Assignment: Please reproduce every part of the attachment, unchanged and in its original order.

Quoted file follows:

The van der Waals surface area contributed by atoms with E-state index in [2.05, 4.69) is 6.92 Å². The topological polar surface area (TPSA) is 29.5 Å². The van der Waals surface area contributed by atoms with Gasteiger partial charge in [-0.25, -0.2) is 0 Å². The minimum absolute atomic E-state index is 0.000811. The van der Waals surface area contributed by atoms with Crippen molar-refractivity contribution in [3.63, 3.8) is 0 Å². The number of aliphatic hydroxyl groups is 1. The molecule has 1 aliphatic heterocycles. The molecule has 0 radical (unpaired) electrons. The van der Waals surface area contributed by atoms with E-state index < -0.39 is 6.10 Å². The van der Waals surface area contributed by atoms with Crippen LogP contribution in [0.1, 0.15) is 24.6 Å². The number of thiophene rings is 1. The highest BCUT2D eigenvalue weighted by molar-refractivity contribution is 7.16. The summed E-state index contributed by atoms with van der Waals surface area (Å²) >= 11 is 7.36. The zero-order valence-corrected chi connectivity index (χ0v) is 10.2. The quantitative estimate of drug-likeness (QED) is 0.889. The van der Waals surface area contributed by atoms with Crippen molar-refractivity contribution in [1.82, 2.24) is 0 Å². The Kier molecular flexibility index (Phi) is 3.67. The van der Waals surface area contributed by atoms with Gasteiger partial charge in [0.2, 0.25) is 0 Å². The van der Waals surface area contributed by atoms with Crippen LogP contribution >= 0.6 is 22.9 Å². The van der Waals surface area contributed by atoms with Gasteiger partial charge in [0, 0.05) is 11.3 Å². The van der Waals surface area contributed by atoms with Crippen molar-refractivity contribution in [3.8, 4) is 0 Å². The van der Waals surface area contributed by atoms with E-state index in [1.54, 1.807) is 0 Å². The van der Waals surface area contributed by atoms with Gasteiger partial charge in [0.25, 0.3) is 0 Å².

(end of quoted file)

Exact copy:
The van der Waals surface area contributed by atoms with E-state index in [2.05, 4.69) is 6.92 Å². The topological polar surface area (TPSA) is 29.5 Å². The van der Waals surface area contributed by atoms with Gasteiger partial charge in [-0.25, -0.2) is 0 Å². The minimum absolute atomic E-state index is 0.000811. The van der Waals surface area contributed by atoms with Crippen molar-refractivity contribution in [3.63, 3.8) is 0 Å². The number of aliphatic hydroxyl groups is 1. The molecule has 1 aliphatic heterocycles. The molecule has 0 radical (unpaired) electrons. The van der Waals surface area contributed by atoms with E-state index < -0.39 is 6.10 Å². The van der Waals surface area contributed by atoms with Crippen LogP contribution in [0.1, 0.15) is 24.6 Å². The number of thiophene rings is 1. The highest BCUT2D eigenvalue weighted by molar-refractivity contribution is 7.16. The summed E-state index contributed by atoms with van der Waals surface area (Å²) >= 11 is 7.36. The zero-order valence-corrected chi connectivity index (χ0v) is 10.2. The quantitative estimate of drug-likeness (QED) is 0.889. The van der Waals surface area contributed by atoms with Crippen molar-refractivity contribution in [1.82, 2.24) is 0 Å². The Kier molecular flexibility index (Phi) is 3.67. The van der Waals surface area contributed by atoms with Gasteiger partial charge in [0.2, 0.25) is 0 Å². The van der Waals surface area contributed by atoms with Crippen LogP contribution >= 0.6 is 22.9 Å². The van der Waals surface area contributed by atoms with Gasteiger partial charge in [0, 0.05) is 11.3 Å². The van der Waals surface area contributed by atoms with Crippen molar-refractivity contribution in [3.8, 4) is 0 Å². The van der Waals surface area contributed by atoms with E-state index in [1.54, 1.807) is 0 Å². The van der Waals surface area contributed by atoms with Gasteiger partial charge in [0.25, 0.3) is 0 Å².